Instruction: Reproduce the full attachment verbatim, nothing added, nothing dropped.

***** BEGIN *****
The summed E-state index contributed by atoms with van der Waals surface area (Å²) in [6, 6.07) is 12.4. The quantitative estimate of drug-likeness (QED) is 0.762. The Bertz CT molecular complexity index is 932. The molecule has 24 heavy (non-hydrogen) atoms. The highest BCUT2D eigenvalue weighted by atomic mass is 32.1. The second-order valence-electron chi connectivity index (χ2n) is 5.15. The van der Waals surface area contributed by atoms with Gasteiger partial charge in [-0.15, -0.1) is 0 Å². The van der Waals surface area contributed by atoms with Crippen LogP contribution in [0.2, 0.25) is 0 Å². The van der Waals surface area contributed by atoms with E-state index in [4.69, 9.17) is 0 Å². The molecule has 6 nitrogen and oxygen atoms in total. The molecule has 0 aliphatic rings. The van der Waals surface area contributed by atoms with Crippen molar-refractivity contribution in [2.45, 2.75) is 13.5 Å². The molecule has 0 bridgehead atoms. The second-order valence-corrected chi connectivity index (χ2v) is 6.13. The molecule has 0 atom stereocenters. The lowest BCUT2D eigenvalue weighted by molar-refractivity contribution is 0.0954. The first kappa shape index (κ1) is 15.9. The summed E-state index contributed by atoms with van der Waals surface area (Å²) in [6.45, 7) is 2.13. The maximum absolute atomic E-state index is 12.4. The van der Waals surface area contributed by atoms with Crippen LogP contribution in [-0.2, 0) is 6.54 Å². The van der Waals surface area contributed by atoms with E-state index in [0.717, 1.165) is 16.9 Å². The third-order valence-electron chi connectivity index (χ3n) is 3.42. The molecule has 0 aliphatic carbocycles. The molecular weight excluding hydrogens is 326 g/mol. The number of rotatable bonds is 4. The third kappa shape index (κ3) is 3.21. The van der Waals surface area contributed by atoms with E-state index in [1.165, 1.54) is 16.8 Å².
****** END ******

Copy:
The summed E-state index contributed by atoms with van der Waals surface area (Å²) in [6, 6.07) is 12.4. The quantitative estimate of drug-likeness (QED) is 0.762. The Bertz CT molecular complexity index is 932. The molecule has 24 heavy (non-hydrogen) atoms. The highest BCUT2D eigenvalue weighted by atomic mass is 32.1. The second-order valence-electron chi connectivity index (χ2n) is 5.15. The van der Waals surface area contributed by atoms with Gasteiger partial charge in [-0.15, -0.1) is 0 Å². The van der Waals surface area contributed by atoms with Crippen LogP contribution in [0.2, 0.25) is 0 Å². The van der Waals surface area contributed by atoms with E-state index in [4.69, 9.17) is 0 Å². The molecule has 6 nitrogen and oxygen atoms in total. The molecule has 0 aliphatic rings. The van der Waals surface area contributed by atoms with Crippen molar-refractivity contribution in [2.45, 2.75) is 13.5 Å². The molecule has 0 bridgehead atoms. The second-order valence-corrected chi connectivity index (χ2v) is 6.13. The molecule has 0 atom stereocenters. The lowest BCUT2D eigenvalue weighted by molar-refractivity contribution is 0.0954. The first kappa shape index (κ1) is 15.9. The summed E-state index contributed by atoms with van der Waals surface area (Å²) in [6.45, 7) is 2.13. The maximum absolute atomic E-state index is 12.4. The van der Waals surface area contributed by atoms with Crippen LogP contribution in [-0.2, 0) is 6.54 Å². The van der Waals surface area contributed by atoms with E-state index in [0.717, 1.165) is 16.9 Å². The third-order valence-electron chi connectivity index (χ3n) is 3.42. The molecule has 0 aliphatic carbocycles. The molecular weight excluding hydrogens is 326 g/mol. The number of rotatable bonds is 4. The third kappa shape index (κ3) is 3.21. The van der Waals surface area contributed by atoms with E-state index in [1.165, 1.54) is 16.8 Å².